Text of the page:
A ministerial committee Sunday shot down a bill that would have allowed the state to reimburse thousands of couples who are forced to marry abroad because they are unable to marry in Israel, under the Chief Rabbinate.
The bill, drafted by MKs Nitzan Horowitz (Meretz), Ilan Gilon (Meretz) and Dov Hanin (Hadash), proposed that the Treasury Department refund couples for their nuptials abroad under the condition that at least one spouse is an Israeli citizen and resident.
Without support from the Ministerial Committee for Legislation, the bill cannot advance to the Knesset for a vote.
Marriage ceremonies for Jewish Israelis are performed under the auspices of the Chief Rabbinate, which stipulates that both bride and groom be Jewish. Marriages between Jews and members of other faiths must be performed abroad, and are then recognized by the Interior Ministry.
While Israelis don’t need to pay for the rabbinate’s services, they must pay for ceremonies abroad.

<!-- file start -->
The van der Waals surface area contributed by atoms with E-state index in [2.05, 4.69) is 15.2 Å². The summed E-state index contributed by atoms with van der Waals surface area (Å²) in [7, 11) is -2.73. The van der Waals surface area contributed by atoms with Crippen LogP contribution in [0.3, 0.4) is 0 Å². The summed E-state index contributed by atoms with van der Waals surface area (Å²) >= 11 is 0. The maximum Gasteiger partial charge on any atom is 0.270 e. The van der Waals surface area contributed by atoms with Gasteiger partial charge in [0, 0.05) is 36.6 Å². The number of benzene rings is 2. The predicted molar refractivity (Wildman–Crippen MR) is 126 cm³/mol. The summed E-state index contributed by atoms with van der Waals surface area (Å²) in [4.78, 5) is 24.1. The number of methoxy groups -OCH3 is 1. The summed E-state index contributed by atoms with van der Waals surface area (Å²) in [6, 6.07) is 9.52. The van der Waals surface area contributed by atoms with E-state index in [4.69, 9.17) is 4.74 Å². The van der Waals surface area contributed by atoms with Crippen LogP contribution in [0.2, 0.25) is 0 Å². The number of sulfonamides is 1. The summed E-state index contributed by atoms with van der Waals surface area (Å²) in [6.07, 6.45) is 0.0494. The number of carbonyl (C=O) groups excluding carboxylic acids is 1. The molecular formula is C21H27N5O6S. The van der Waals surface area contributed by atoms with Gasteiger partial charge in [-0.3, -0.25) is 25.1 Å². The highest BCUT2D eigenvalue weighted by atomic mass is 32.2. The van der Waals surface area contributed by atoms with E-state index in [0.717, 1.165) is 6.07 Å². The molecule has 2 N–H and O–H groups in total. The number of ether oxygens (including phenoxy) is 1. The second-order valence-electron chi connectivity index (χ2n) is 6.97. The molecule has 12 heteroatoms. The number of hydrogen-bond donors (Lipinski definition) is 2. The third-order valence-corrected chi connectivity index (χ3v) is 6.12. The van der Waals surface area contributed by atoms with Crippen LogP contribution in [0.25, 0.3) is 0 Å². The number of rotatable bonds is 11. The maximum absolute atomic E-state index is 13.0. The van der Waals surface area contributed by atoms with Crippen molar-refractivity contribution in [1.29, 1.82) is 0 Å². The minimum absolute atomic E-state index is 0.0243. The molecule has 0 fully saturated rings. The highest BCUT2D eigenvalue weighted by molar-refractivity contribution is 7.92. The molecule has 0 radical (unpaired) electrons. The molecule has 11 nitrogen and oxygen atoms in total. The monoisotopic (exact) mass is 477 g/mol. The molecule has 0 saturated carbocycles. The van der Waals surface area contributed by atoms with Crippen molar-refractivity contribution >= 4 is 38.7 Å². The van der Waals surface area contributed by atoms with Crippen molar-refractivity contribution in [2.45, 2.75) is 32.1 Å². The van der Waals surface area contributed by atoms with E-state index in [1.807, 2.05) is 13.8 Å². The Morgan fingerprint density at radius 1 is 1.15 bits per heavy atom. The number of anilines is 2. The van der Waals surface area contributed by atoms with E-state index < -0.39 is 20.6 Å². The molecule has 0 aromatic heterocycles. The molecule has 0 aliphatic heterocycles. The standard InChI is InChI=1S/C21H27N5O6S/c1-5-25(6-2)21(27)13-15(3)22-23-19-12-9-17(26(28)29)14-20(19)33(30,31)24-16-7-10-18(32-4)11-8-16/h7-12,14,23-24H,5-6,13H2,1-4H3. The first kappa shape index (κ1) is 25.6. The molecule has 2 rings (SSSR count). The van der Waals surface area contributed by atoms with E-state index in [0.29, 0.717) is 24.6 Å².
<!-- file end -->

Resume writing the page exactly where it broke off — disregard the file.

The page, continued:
The bill stated that marriage is a basic human right founded in both international and Israeli law.
“A democratic nation can not destroy a couple’s rights to marry according to their conscience,” read the bill.
Nearby countries like Cyprus or Greece have become popular sites for Israeli interfaith marriages and civil marriages.
The Orthodox rabbinate’s monopoly over marriage and divorce laws in Israel has come under fire from secular and pluralistic groups, which would like to see the state allow a form of civil marriage.
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